Another group of girls sat in a circle and drank Mamma Chia Chia Energy Beverage, one of the only caffeinated options left once the Califia was gone. One of the girls described it as, “a playful sludge in your mouth,” coming to the conclusion that she didn’t hate it exactly. “I think I’m doing something right for my body, and if I’m not,” she shrugged, “I probably wouldn’t drink it.”
That commitment to health and doing something good for yourself, be it physically or emotionally, is a major driver of this dance party. It’d be impossible to convince people to wake up before dawn to make it to a rave on a boat if they didn’t think it would be beneficial in some way. Even as people were giddily yelling “I’m on a boat!” off the bow, the attendees seemed to take the sobriety seriously. It was something that everyone I spoke with brought up in conversation at some point, entirely unprompted. “People ask me all the time if this is after-hours thing,” one bearded man on the deck told me, declining to give his name. “I used to be the guy going to after-hours, all tweaked out, and this is not that.” He’s sober now and also a fan of the Exo Bars, happy to spend part of the party analyzing the merits of their nutritional content with his female companion with a view of the Statue of Liberty in the background.
Really, the Daybreaker boat party felt more like a spin class than a rave, with the MC giving directions for aerobic activity to the crowd, like “Jump!” or “Put your feet on the railings and twerk!” That sense of consciousness, both of one’s own body and all of those around you, is probably why there’s not a lot of overlap between the traditional EDM scene and those who are into Daybreaker, contrary to how the event is usually described. Tricia, 28, was devoted enough to Daybreaker to work behind the bar as a volunteer but maintains that EDM isn’t for her. “I don’t like nightclubs, actually. I haven’t really been to a concert. I do like this. The people are different here. You’re here to dance, which is what I really like.”
The appeal of a place like Daybreaker is obvious for those who have ever tired of the nightlife scene or feel like they’ve grown out of their peak EDM years. “I used to go clubbing when I was younger, all the time. But then it gets boring,” said Kate, 28. “And then you burn out,” added her friend Allie, 30. “This is, like, we could go dancing four or five nights a week—or mornings—and be totally fine. Where if you try doing that while drinking and staying out until 4 a.m.? It’s totally different vibes.” Daybreaker provides the sense of community that only comes when everyone’s throwing down their sweatiest, ugliest dance moves, minus the regret and hangover and the occasional predatory creeps who hang out by the bar.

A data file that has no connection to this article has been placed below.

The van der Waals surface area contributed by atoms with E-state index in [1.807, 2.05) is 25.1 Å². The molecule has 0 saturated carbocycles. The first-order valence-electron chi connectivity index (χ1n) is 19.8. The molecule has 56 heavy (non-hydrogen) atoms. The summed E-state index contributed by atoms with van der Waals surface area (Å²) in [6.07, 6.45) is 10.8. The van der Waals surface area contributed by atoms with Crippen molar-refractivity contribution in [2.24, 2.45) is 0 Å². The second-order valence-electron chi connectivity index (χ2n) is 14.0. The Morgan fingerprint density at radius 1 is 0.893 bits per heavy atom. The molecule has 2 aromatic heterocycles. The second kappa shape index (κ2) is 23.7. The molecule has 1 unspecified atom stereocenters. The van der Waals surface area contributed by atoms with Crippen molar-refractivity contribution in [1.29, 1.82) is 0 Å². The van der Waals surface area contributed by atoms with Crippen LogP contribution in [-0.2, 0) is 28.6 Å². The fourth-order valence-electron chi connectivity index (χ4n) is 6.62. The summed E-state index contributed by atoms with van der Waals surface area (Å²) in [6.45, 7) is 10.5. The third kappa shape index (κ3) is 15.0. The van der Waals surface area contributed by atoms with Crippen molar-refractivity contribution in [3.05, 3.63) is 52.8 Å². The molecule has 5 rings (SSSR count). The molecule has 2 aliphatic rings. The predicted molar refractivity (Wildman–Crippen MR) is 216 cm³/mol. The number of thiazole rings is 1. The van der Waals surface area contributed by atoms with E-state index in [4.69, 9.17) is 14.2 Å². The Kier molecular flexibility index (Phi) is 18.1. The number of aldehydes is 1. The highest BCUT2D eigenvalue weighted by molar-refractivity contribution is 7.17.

But unlike at a traditional rave, everything at Daybreaker feels intentional, from the woman crowd-surfing on an inflatable flamingo raft while playing a hot pink electric violin to the beverage choices. This consciousness—a word that was bandied about endlessly on the cruise—is why the green juices, almond milk, and protein bars are an essential part of the Daybreaker experience, as much as bottles of vodka, shots of tequila, and pills are a part of nightclub culture.
“Every day that you wake up, you can choose to be happy. Or you can choose to be miserable,” shouted the the party promoter shouted to the crowd as the boat started docking. “But in this room, at this time, on this boat, we are choosing to be happy.” The healthy snacks offered at Daybreaker are just another way to continue making those choices to be happy and take care of yourself and your body. As confetti cannons went off, the crowd cheered with approval, throwing their hands and BluePrint juices in the air.